This risotto-style dish combines the European influences of the Bekka Valley vineyards with a quintessential Lebanese winter dish.
- 4 x 65 g free-range eggs
- 2 garlic cloves, crushed
- 2 tbsp sabaht baharat (Lebanese seven spice) (see note)
- 50 ml olive oil
- 1 tbsp honey
- 4 x 150 g jumbo quail
- 15 parsley shoots, to serve
- 2 duck breasts, skin removed, chopped into 1 cm pieces
- 1 pinch of salt
- 500 g duck fat
- 5 whole cloves
- 4 green cardamom pods, bruised
- 2 bay leaves
- 2 cinnamon sticks
- 2 star anise
Smoked freekah risotto
- 1.25 litres (5 cups) white chicken stock
- 2 tbsp olive oil
- 1 brown onion, finely chopped
- 185 ml (¾ cup) white wine
- 200 g smoked freekeh (see note), soaked in water for 2 hours, drained
- salt and black pepper
- 40 g whole blanched almonds
- 40 g walnuts halves
- 25 g pine nuts
- 250 g duck awarma
- 50 g butter, diced
- 1 small eggplant, roasted and peeled, flesh torn
- ¼ cup finely chopped parsley
- ¼ cup finely chopped coriander
- 60 g kefalograviera cheese (see note), finely grated
Oven temperatures are for conventional; if using fan-forced (convection), reduce the temperature by 20˚C. | We use Australian tablespoons and cups: 1 teaspoon equals 5 ml; 1 tablespoon equals 20 ml; 1 cup equals 250 ml. | All herbs are fresh (unless specified) and cups are lightly packed. | All vegetables are medium size and peeled, unless specified. | All eggs are 55-60 g, unless specified.
Soaking time 2 hours
To make the duck awarma, toss the duck meat with a generous pinch of salt. Combine the duck fat and spices in a medium saucepan and bring to a gentle simmer, until about 80°C. Add the duck meat, stir to combine. Simmer very gently, stirring occasionally, for 1½–2 hours or until the duck is falling apart. If not using immediately, pack the duck meat and fat into sterilised jars and seal. The duck awarma can be made up to 1 month in advance.
To cook the eggs, preset a water bath with an immersion circulator to 64°C. Carefully place the eggs into the water bath and cook for 45 minutes. When ready to serve, remove an egg from the water bath, gently crack the shell and ease the egg into a small bowl.
If you don’t have an immersion circulator, fill a large saucepan with water and using a sugar thermometer, bring the water to 64°C. When the water temperature is stable, cook the eggs as above.
If you are not using the eggs immediately, place into an ice bath to cool. When ready to serve, place the eggs in a bowl of hot tap water for 10 minutes to reheat.
Meanwhile, to prepare the quail, preheat the oven to 220°C. Pound the garlic, sabhat baharat, olive oil and honey in a mortar and pestle until smooth. Season with salt.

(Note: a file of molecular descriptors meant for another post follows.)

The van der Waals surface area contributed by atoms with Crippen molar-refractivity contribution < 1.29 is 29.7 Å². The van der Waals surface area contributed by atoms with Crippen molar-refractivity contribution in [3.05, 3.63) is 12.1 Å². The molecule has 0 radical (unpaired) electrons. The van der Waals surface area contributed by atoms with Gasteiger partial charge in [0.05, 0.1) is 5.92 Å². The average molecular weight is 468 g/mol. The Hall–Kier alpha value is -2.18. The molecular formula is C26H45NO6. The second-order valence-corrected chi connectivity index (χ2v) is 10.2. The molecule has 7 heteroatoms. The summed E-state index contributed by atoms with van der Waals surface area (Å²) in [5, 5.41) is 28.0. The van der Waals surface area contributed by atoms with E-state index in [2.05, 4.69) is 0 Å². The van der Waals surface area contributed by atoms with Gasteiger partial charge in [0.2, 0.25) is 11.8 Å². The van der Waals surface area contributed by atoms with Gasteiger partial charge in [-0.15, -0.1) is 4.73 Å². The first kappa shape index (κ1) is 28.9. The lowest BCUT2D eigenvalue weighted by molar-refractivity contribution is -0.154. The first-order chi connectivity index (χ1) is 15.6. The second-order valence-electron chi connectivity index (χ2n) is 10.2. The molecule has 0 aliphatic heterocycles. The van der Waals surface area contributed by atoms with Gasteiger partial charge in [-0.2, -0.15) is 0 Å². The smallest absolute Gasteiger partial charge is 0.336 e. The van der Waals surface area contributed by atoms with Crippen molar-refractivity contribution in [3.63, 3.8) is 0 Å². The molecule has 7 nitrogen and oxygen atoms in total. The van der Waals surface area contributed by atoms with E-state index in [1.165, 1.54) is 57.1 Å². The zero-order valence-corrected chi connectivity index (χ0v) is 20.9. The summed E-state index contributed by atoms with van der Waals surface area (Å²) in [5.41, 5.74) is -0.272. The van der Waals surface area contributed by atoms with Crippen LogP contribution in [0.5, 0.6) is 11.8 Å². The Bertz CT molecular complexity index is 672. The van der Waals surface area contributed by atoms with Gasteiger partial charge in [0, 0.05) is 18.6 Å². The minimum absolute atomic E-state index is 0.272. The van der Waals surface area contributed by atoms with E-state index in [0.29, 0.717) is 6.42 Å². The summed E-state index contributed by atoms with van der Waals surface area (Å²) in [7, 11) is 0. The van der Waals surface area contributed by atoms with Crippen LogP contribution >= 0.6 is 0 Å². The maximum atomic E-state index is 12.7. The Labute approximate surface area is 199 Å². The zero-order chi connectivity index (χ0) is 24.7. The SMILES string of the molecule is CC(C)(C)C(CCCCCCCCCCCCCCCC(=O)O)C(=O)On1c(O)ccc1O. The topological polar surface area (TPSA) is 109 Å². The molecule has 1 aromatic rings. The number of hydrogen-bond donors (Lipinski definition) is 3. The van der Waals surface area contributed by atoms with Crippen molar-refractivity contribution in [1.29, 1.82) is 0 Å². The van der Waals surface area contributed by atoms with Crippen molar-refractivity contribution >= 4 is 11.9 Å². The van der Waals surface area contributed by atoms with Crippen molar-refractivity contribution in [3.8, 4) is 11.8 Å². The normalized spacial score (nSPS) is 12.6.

Rub a little of the marinade inside each quail and truss with kitchen string. Pour the remaining marinade over the quails and toss to coat. Transfer the quails to a baking tray and set aside. When the freekeh risotto has 20 minutes left to cook, transfer the quails to the oven and roast for 8–10 minutes. Remove from the oven, cover and rest for 10 minutes. Remove and discard the kitchen string. Serve the quails whole (they will retain more moisture this way) in a serving dish and drizzle with pan juices.
To cook the freekeh, bring the chicken stock to the boil in a small saucepan, then reduce the heat to low.
Place a large frying pan over medium heat. Add the olive oil and onion and cook, without colouring, for 3–4 minutes or until soft. Increase the heat to high, add the wine and cook until reduced by half. Add the freekeh and 1 ladle of stock. Cook, stirring, until most of the liquid has evaporated. Add the remaining stock, 1 ladle at a time, and cook, waiting stock to be absorbed before adding more, for 25–30 minutes or until the freekeh is tender and most of the stock has been used. Turn off the heat, cover and set aside.
Place another frying over medium-high heat and add ¼ cup of duck fat from the awarma. Cook the nuts, one type at a time, until golden. Remove with a slotted spoon and add to the freekeh. Add the duck awarma to the fat in the pan and cook for 2–3 minutes or until crisp. Remove with a slotted spoon and add to the freekeh. Mix to combine the freekeh, nuts and awarma and season to taste.
Fold the butter, eggplant and herbs through the freekeh and spoon into a serving dish.
With the back of a spoon make four divets in the freekeh and place an egg in each. Scatter over the kefalograviera and decorate with parsley shoots. Serve with the roasted quails.
• Sabaht baharat is a blend of spices often referred to as Lebanese seven spice or simply baharat. You will find baharat in Middle Eastern grocery stores and at quality spice merchants.
• Smoked freekeh can be purchased from health food stores and specialty food suppliers. To smoke freekeh at home, line a wok with foil and place smoking chips on top. Place the wok over high heat until the chips begin to smoke. Place the soaked freekeh on a plate and sit on a rack inside the wok. Cover with a lid, reduce the heat to low and smoke for 20 minutes.
• Kefalograviera is a hard Greek cheese made from sheep and goat’s milk and is available from European delicatessens and quality cheese stores.